On 6 June 1944, soldiers of the Allied Expeditionary Force stormed the beaches of Normandy as part of Operation Overlord, the largest seaborne invasion in history.  Thirty soldiers from Bedford, Virginia, members of Company A of the 116th Infantry assaulted Omaha Beach.  “By day’s end,” according to the National D-Day Memorial, “nineteen of the company’s Bedford soldiers were dead.  Two more Bedford soldiers died later in the Normandy campaign, as did yet another two assigned to other 116th Infantry companies. Bedford’s population in 1944 was about 3,200. Proportionally this community suffered the nation’s severest D-Day losses.”  The Personal War Service Record of Virginia’s War Dead, part of the records of the Virginia World War II History Commission, documents the sacrifice of 15 of the 19 Bedford soldiers.

The Virginia World War II History Commission was established by an Act of the Virginia General Assembly approved on 8 March 1944. The commission was a policy-making body comprised of twelve non-salaried citizens appointed by the Governor. Its purpose was “to collect, assemble, edit, and publish. . . information and material with respect to the contribution to World War II made by Virginia and Virginians.”  One of the most important records created by the Commission were the Personal War Service Record of Virginia’s Dead, a questionnaire completed by the next-of-kin of Virginians killed during … read more »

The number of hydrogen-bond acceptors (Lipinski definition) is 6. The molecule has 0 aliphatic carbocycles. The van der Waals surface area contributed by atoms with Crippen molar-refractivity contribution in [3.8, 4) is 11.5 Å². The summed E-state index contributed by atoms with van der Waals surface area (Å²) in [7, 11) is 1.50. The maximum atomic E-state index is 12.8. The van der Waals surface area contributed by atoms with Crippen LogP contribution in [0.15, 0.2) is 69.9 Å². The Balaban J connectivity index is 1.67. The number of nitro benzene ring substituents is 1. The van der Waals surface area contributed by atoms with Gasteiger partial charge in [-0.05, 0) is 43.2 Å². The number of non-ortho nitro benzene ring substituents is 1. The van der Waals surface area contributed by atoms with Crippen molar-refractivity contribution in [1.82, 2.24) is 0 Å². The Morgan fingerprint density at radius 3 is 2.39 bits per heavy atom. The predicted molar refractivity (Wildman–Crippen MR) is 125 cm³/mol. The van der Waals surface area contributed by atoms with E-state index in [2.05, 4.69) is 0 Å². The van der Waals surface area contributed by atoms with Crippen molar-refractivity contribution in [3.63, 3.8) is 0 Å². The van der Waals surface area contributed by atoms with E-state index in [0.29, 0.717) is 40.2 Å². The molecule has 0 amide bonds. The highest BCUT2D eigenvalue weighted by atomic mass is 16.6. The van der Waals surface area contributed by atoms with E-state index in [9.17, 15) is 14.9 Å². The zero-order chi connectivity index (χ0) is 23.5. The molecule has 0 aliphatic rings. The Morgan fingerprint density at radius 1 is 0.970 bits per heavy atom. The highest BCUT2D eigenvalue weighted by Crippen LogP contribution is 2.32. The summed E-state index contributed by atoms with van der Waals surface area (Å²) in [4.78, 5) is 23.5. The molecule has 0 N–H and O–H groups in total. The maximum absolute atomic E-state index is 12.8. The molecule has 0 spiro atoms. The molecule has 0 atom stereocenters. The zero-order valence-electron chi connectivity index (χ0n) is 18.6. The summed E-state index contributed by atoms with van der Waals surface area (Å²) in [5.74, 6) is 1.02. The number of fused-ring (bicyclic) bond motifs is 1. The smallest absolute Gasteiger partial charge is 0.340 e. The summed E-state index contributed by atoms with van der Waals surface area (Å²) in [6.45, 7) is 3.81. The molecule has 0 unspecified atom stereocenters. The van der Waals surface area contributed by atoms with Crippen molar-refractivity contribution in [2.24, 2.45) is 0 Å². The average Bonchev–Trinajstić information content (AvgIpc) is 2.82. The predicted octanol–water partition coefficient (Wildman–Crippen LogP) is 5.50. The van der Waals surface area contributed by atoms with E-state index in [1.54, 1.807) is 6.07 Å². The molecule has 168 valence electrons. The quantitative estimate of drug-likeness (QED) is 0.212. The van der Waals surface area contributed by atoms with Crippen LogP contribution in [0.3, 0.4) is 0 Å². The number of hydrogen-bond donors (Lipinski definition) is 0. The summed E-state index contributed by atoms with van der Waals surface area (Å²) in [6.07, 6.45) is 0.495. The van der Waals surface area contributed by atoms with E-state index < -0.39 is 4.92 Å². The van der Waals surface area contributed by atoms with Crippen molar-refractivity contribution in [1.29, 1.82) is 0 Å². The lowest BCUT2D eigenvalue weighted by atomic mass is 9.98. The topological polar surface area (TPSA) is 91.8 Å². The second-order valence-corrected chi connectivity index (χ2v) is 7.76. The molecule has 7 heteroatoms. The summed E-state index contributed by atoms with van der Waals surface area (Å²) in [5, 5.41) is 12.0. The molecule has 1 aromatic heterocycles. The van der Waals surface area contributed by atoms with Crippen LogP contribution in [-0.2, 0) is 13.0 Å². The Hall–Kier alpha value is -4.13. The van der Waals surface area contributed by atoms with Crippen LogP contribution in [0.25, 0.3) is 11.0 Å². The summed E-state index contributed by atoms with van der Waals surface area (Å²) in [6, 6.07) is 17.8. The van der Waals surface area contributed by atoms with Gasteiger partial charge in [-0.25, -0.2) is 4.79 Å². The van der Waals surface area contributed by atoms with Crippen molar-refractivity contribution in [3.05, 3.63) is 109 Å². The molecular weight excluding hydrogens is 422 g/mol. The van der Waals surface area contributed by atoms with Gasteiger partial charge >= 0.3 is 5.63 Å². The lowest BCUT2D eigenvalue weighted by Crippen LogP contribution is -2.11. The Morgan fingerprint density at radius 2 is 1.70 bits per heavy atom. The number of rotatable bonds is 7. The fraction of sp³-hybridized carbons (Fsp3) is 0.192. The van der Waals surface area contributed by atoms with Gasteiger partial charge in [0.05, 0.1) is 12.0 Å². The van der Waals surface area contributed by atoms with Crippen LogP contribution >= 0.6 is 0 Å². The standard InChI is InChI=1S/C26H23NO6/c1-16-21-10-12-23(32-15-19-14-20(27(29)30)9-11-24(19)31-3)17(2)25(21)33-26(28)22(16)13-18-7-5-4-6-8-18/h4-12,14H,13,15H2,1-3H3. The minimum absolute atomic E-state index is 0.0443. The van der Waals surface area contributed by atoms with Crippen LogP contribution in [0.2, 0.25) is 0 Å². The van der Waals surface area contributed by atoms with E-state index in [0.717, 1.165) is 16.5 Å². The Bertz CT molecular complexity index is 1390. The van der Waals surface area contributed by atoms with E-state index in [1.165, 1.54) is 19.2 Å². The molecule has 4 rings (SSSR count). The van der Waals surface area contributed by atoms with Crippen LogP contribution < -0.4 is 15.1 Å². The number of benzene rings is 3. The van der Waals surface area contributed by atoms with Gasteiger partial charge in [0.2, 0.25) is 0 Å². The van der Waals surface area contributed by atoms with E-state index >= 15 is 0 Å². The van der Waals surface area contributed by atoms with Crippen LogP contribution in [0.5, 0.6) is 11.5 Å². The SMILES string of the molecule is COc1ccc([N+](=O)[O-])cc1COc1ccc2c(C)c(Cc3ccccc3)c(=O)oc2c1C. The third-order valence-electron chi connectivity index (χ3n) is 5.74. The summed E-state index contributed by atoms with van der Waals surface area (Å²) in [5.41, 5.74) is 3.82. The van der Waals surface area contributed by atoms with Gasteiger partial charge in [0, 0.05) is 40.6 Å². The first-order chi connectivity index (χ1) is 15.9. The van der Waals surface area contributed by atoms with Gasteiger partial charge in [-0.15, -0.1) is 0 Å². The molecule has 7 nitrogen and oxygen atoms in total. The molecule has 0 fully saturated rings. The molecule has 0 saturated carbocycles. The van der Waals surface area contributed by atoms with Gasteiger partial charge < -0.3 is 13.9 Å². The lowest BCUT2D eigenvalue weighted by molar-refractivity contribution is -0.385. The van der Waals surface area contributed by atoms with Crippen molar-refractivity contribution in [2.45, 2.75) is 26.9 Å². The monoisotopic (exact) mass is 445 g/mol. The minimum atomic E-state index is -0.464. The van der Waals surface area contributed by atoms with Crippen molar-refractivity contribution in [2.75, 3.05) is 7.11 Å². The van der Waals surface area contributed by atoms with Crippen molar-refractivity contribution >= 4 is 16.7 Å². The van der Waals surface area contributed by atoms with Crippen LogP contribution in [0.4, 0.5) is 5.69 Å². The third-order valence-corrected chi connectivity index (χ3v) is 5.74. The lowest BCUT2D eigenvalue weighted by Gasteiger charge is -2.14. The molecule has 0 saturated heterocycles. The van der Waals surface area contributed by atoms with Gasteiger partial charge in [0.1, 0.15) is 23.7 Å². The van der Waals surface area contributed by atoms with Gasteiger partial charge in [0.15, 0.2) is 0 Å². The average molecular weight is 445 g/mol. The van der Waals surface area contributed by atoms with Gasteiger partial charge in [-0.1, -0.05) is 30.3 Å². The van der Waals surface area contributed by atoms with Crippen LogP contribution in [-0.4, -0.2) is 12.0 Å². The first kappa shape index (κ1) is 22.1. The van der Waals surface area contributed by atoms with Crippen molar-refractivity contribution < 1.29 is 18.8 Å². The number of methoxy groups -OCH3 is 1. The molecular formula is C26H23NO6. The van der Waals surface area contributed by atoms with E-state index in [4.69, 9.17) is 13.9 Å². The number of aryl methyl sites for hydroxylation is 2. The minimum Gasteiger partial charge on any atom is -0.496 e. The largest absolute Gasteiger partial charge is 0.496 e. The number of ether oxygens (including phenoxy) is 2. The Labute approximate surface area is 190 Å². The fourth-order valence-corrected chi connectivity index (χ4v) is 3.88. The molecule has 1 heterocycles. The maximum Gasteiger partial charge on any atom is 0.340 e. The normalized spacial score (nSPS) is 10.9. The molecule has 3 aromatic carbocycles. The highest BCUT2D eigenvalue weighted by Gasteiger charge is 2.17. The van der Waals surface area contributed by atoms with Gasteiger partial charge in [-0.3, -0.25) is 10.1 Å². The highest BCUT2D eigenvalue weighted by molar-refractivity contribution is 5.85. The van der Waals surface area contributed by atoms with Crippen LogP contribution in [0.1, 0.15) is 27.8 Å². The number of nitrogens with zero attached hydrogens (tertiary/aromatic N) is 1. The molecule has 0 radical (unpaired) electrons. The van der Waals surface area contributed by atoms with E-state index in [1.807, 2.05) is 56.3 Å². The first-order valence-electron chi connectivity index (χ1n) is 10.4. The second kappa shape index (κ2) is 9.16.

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Mug Shot Monday: Kenneth Frederick Thomas, No. 15150


Photograph of Kenneth F. Thomas, #15150, Escaped Inmate Card, Records of the Virginia Penitentiary, Series II. Prisoner Records, Subseries B. Photographs, Box 42, Accession 41558, State Records Collection, Library of Virginia.

Welcome to Mug Shot Monday!  This is the latest entry in a series of posts highlighting inmate photographs in the records of the Virginia Penitentiary.  Kenneth Frederick Thomas, the subject of this week’s post, was either a bigamist or a decorated World War I hero.  Thomas’ version of his military service and his The Hangover-like courtship and wedding, stand in stark contrast to the evidence gathered by two Virginia governors.


Virginian-Pilot, 17 March 1918